Mixed‐conifer forest reference conditions for privately owned timberland in the southern Cascade Range.

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    • Abstract:
      The overwhelming majority of information on historical forest conditions in western North America comes from public lands, which may provide an incomplete description of historical landscapes. In this study we made use of an archive containing extensive timber survey data collected in the early 1920s from privately owned forestland. These data covered over 50,000 ha and effectively represent a 19% sample of the entire area. The historical forest conditions reconstructed from these data fit the classic model of frequent‐fire forests: large trees, low density, and pine‐dominated. However, unlike other large‐scale forest reconstructions, our study area exhibited relatively low overall variability in forest structure and composition across the historical landscape. Despite having low variability, our analyses revealed evidence of biophysical controls on tree density and pine fraction. Annual climatic variables most strongly explained the range in historical tree densities, whereas historical pine fraction was explained by a combination of topographic and climatic variables. Contemporary forest inventory data collected from both public and private lands within the same general area, albeit not a direct remeasurement, revealed substantial increases in tree density and greatly reduced pine fractions relative to historical conditions. Contemporary forests exhibited a far greater range in these conditions than what existed historically. These findings suggest that private forestland managed with multiaged silviculture may be similar to public forestland with respect to departure in forest structure and compositions from that of historical forests. However, there may be differences between management objectives that favor timber production, more typical on private lands, vs. those that favor restoration, increasingly supported on public lands. [ABSTRACT FROM AUTHOR]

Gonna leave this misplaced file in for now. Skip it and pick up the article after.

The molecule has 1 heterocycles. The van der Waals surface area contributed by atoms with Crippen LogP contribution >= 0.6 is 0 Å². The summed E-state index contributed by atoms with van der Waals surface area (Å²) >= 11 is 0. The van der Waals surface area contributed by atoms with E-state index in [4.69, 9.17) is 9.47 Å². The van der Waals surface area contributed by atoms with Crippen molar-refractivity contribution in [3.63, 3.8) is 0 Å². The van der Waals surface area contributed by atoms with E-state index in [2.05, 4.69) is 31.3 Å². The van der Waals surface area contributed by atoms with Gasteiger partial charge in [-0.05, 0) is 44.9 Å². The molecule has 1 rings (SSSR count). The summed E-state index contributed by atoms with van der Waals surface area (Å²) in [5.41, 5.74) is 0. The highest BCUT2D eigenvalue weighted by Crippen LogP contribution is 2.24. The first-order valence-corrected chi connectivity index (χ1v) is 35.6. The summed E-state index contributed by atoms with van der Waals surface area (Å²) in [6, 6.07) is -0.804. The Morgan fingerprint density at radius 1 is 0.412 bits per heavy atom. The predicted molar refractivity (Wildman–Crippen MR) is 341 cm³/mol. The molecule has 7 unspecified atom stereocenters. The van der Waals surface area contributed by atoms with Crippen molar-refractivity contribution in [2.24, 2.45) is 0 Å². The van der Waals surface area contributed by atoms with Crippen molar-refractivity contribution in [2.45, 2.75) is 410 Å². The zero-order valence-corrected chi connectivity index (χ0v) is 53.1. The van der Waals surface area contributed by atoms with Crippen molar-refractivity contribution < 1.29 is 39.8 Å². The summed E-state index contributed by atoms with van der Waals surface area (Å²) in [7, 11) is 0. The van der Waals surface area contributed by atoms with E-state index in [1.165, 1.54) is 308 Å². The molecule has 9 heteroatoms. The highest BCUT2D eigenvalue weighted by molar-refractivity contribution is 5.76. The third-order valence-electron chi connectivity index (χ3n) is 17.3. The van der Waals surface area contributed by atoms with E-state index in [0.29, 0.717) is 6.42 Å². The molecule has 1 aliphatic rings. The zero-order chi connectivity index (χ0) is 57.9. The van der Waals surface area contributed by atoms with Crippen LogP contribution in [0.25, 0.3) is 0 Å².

• Abstract:
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